Domestic Abuse Victims

Oral Answers to Questions — Home Department – in the House of Commons at 2:30 pm on 6 July 2015.

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Photo of Christina Rees Christina Rees Labour, Neath 2:30, 6 July 2015

What recent discussions she has had with the Secretary of State for Justice on the potential effect on victims of domestic abuse of repealing the Human Rights Act 1998.

Photo of Nick Thomas-Symonds Nick Thomas-Symonds Labour, Torfaen

What recent discussions she has had with the Secretary of State for Justice on the potential effect on victims of domestic abuse of repealing the Human Rights Act 1998.

Photo of Karen Bradley Karen Bradley The Parliamentary Under-Secretary of State for the Home Department

The new British Bill of Rights will continue to protect fundamental human rights, including those for victims of domestic abuse. The Government are committed to strengthening victims’ rights further with a new victims law, which will enshrine key rights for all victims.

Photo of Christina Rees Christina Rees Labour, Neath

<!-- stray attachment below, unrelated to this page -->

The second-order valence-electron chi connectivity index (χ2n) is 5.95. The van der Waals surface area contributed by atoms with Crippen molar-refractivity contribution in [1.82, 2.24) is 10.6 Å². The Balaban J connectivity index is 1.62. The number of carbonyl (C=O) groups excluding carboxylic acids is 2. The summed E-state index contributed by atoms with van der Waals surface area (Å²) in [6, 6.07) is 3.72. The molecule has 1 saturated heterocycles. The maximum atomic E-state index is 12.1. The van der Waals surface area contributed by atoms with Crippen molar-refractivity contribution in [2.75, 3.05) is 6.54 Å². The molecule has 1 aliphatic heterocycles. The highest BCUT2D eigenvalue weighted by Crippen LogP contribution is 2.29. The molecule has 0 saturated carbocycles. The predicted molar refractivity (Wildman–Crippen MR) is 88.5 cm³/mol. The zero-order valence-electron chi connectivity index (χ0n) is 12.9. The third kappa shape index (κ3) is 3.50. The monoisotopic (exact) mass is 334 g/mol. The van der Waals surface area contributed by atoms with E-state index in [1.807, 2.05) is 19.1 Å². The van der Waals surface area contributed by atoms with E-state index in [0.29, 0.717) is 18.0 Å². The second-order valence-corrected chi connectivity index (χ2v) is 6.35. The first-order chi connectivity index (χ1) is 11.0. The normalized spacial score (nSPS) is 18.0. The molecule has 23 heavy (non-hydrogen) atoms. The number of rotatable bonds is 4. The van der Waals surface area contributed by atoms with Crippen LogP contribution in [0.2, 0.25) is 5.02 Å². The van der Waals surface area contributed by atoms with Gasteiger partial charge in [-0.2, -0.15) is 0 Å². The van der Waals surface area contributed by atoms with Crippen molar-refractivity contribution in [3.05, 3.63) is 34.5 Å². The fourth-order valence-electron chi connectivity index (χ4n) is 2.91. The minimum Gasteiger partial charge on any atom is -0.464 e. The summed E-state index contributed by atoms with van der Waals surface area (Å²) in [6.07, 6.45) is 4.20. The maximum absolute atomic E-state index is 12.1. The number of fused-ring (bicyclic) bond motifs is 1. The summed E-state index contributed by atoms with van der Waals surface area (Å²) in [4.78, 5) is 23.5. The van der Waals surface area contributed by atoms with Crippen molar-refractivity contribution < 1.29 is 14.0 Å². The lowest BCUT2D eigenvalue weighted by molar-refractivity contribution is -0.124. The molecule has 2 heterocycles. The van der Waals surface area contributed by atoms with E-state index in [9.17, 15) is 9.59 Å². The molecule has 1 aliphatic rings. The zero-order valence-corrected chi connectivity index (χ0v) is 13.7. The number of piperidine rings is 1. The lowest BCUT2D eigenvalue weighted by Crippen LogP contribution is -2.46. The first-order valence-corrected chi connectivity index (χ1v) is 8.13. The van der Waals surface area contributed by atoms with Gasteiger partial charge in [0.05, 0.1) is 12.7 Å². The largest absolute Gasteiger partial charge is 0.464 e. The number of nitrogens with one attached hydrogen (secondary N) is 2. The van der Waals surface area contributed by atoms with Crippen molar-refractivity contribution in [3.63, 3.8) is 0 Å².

The Ministers knows that the UN rapporteur, Rashida Manjoo, is worried about violence against women in the UK and the impact of the Government’s austerity programme on relevant services. She has appealed for safeguards and guarantees that local authorities will continue to operate within the human rights framework in compliance the UK’s international obligations. Does the Minister agree that repeal of the Human Rights Act 1998 would further undermine efforts to tackle violence against women and girls in the UK?

Photo of Karen Bradley Karen Bradley The Parliamentary Under-Secretary of State for the Home Department

I am tempted to give the very short answer of no, I do not agree. Human rights did not come into existence in 1998 with the Human Rights Act. The Government are absolutely committed to maintaining Britain’s high standards of human rights, which we have had for at least 800 years.

Photo of Nick Thomas-Symonds Nick Thomas-Symonds Labour, Torfaen

Prior to the Human Rights Act 1998 and its incorporation of the European convention on human rights into UK law, victims would have had to go to the European Court of Human Rights in Strasbourg to enforce their rights. What the incorporation of the convention into domestic law did was to allow them to enforce their rights here in the UK. Will the Minister acknowledge the benefits, to victims, of the Human Rights Act 1998?

Photo of Karen Bradley Karen Bradley The Parliamentary Under-Secretary of State for the Home Department

I suspect victims would like to be able to go to the Supreme Court here in Britain to have their rights upheld. That is what the Government are looking at.